Cis-hetero-fellas, take a break. Ladies, femmes, transwomen, nonbinaries, real actual intersectional feminists, listen up: this post is for us. Sorry everyone else. Click here to go to the other post, for what’s happening on New Year’s weekend. I separated everything this week so that I could be real with y'all in a safe (-ish, I mean it IS the internet) space.
If you’re friends with me on Facebook, you might have seen a post from me about some real toxic masculinity that I was so privileged (SARCASM, if you’re new here) to receive recently. I’ve been thinking a lot about cis-women and cis-men since then, as I am a cis-woman and I primarily date cis-hetero-men, and I’m trying to like, keep it all in check, you know, like, to not be super negative or try to spin things in a way that’s so positive that it feels contrived, but… internally my compass cannot at all find its true north right now. So we’re gonna write this thing out and see what comes up. Let’s try to make sense of a thing.
Here’s what I know: in my logical mind, things happen. Things happen, and I can look at them and observe them and I can see a linear progression of events in which I follow a logical path that stays true to my core sense of self, respects my boundaries, leaves me feeling good or at least not worse than I was before the things happened, and hopefully leaves other people feeling okay as well. I don’t like to leave a negative imprint on people, and I don’t want to carry one around myself.
That’s the logical side of things. My logical fantasy world of how I like to think things work. But when things ACTUALLY happen, I have absolutely no compass at all, and I transform into this soft, twisted, ethereal plasma, a limp, raw, boneless skinless cutlet entirely made up of emotion, intuition and self-hate. The world crumbles down around me and I drown in a midnight blue whirlpool of everything and confusion, and the only thing I can see is what I did wrong.
What I did wrong.
What I did wrong.
I keep coming back to that, time and time again. 40 years. It’s a lesson I was taught at a very young age: when A Man gets angry at me but is unable to explain to me why he is angry or exactly what I have done to make him angry, it is entirely my responsibility to make assumptions about what I did and inflict self-punishment accordingly. And then it is also entirely my responsibility to alleviate those negative emotions for him, to relieve The Man of his anger, since it is my job to ensure that A Man is comfortable at all times, even if I am crawling out of my skin with discomfort. The child performer, a suburban Shirley Temple with dark circles and stringy hair and crushing social anxiety.
I must sacrifice myself to pacify The Man.
Sometimes it made no sense why he got so angry at me. Sometimes, now that I’m an adult, I suspect he got angry with me because he was angry at himself, or my mother, or something that had happened at work that day, or my brother, or some long-forgotten, primordial frustration from his own childhood, triggered by who knows what. But it never felt that way, and it doesn’t feel that way now. I am responsible for making The Man angry. I will forever be responsible for making The Man angry.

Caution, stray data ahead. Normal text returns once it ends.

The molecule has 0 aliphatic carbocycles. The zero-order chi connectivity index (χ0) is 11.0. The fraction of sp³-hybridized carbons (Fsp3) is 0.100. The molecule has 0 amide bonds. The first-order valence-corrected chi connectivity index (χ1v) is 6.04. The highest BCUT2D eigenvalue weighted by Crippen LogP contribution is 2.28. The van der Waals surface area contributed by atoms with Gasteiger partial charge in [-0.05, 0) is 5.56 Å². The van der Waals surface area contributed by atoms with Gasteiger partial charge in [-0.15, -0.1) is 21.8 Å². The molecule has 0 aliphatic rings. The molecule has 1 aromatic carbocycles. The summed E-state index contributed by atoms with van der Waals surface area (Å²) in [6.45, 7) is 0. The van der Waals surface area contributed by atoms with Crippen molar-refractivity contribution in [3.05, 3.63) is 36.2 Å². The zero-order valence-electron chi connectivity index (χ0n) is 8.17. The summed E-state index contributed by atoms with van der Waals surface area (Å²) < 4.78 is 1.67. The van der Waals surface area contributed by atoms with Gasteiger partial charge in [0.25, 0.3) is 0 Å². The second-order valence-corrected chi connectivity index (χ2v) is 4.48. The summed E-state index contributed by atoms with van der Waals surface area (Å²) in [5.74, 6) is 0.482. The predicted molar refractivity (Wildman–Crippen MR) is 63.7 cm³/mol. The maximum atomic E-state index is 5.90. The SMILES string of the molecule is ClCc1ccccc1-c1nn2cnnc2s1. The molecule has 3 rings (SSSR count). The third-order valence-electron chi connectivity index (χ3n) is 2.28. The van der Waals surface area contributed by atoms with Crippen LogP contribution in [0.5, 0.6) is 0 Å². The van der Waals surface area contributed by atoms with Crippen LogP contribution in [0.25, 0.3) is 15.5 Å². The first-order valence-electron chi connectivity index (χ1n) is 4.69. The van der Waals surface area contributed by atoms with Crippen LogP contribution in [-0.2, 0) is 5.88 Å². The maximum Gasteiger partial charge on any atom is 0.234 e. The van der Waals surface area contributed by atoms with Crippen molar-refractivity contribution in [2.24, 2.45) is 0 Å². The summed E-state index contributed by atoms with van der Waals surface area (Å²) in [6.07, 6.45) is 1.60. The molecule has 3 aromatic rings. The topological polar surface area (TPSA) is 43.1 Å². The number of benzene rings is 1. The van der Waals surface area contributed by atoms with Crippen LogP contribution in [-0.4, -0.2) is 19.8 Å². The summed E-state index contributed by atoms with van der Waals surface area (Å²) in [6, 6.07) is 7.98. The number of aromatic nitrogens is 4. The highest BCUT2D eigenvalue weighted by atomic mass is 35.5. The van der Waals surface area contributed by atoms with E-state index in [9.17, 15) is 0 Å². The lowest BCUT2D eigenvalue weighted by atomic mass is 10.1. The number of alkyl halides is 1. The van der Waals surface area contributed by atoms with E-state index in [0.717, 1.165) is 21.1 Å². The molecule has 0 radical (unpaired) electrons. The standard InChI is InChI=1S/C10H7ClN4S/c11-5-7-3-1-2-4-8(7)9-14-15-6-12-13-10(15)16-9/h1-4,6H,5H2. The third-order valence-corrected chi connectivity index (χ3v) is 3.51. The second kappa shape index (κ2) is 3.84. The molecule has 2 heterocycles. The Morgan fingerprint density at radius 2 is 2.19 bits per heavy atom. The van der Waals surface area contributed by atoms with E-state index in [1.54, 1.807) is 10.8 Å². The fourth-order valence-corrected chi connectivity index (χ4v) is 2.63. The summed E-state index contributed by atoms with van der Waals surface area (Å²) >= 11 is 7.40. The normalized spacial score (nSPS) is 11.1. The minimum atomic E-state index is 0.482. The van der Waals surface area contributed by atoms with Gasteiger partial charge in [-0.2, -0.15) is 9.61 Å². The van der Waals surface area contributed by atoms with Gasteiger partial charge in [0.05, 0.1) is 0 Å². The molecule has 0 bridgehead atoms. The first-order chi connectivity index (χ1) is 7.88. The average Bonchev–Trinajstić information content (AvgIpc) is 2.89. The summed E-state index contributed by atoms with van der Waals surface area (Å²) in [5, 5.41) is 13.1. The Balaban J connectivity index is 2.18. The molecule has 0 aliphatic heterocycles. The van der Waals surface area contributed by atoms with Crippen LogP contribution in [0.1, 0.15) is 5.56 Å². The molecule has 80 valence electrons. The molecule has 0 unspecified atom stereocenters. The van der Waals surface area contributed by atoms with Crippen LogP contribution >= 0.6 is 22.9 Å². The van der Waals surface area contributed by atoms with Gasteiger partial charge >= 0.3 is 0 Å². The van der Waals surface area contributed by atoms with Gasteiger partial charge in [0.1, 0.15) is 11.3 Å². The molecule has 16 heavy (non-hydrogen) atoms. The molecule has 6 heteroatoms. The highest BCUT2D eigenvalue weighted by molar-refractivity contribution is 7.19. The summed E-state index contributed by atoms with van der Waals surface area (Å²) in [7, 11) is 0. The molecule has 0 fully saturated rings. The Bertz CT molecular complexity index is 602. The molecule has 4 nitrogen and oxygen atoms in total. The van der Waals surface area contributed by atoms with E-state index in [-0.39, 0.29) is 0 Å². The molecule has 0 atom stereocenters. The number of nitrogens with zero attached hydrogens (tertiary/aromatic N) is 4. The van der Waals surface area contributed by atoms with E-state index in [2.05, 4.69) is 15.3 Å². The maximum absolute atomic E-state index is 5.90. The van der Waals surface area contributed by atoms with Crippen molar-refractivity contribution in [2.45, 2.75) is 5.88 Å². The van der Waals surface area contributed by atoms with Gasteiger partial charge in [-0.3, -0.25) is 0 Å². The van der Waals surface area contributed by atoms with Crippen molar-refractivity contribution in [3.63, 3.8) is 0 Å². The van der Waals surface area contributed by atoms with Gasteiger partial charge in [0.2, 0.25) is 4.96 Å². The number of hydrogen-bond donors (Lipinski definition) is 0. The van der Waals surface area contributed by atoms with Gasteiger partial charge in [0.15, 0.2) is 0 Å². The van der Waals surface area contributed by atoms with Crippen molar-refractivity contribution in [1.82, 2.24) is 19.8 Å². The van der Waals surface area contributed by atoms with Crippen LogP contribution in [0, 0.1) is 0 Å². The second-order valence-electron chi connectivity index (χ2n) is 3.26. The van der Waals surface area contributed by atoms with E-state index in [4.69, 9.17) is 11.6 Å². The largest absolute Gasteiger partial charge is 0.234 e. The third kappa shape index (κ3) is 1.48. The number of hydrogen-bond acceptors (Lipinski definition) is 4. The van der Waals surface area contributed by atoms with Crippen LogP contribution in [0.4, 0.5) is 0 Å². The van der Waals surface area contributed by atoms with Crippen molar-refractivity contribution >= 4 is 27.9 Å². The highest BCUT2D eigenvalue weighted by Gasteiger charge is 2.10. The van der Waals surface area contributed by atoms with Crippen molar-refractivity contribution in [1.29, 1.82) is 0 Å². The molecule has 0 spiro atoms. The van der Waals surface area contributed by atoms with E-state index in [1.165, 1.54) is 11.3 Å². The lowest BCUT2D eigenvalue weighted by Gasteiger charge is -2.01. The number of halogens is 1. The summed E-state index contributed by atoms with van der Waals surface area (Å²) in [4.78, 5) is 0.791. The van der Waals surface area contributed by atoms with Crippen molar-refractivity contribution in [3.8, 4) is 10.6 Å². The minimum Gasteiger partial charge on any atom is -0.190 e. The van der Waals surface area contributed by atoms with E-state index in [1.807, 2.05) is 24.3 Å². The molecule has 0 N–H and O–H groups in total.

Don’t make The Man angry.
It’s my fault The Man is angry.
It’s always my fault The Man is angry.
I am a bad person who deserves bad things because The Man is angry.
A good person who deserves good things wouldn’t make The Man so angry all the time.
I will work harder to make The Man love me so that he is not so angry all the time.
And on and on and on forever and ever amen.
All of this was unsaid in my family. Nobody ever spoke about it. I would watch my uncle go through my aunt’s grocery bag and flip the fuck out on her if she bought something that wasn’t on his list. I would watch my father viciously belittle my mother in front of his work associates at a fancy dinner while she stood and smiled, that all too familiar shimmering flicker of pain running over her face that only women can see as we absorb the anger of The Men. The silent heaving of my chest as I sat in the back of the car, enduring the untethered rage of The Man when he discovered his car window was broken and blamed it on me. The desperation and confusion and the WHY DOESN’T HE LOVE ME of thinking I had done everything right - captain of the cheerleading team, A+ on the paper, director of the school play, completed degree from a prestigious college, full time job days after graduation - only to be shunned, shamed. Fathers shaming daughters, Husbands shaming wives, comments about fat bodies and imperfect skin and dressing like proper ladies and how we should do our hair and how much of a fucking disappointment and embarrassment we are, just ALL. THE. FUCKING. TIME.
The warm secret joy of sisters and aunties and mothers and daughters and girl-cousins and nieces huddled together in a kitchen, giggling and joking and planning and hoping and feeling special, loved freely, always stirring, stirring, stirring, onions, butter, potatoes, cabbage, dumplings, beets, keep working, keep working, head down, stir and stir and make it good, or else.
The silent knowing to shut the fuck up when A Man walks in to “check on dinner” or tell you with disdain not to “let the broccoli turn to mush.” Wait to roll your eyes until he leaves the kitchen.
We were strong, Balkan women and girls with our own language and big fingers with chunky knuckles and recipes with no measurements on ancient, stained index cards. We could tolerate anything.
We tolerated everything.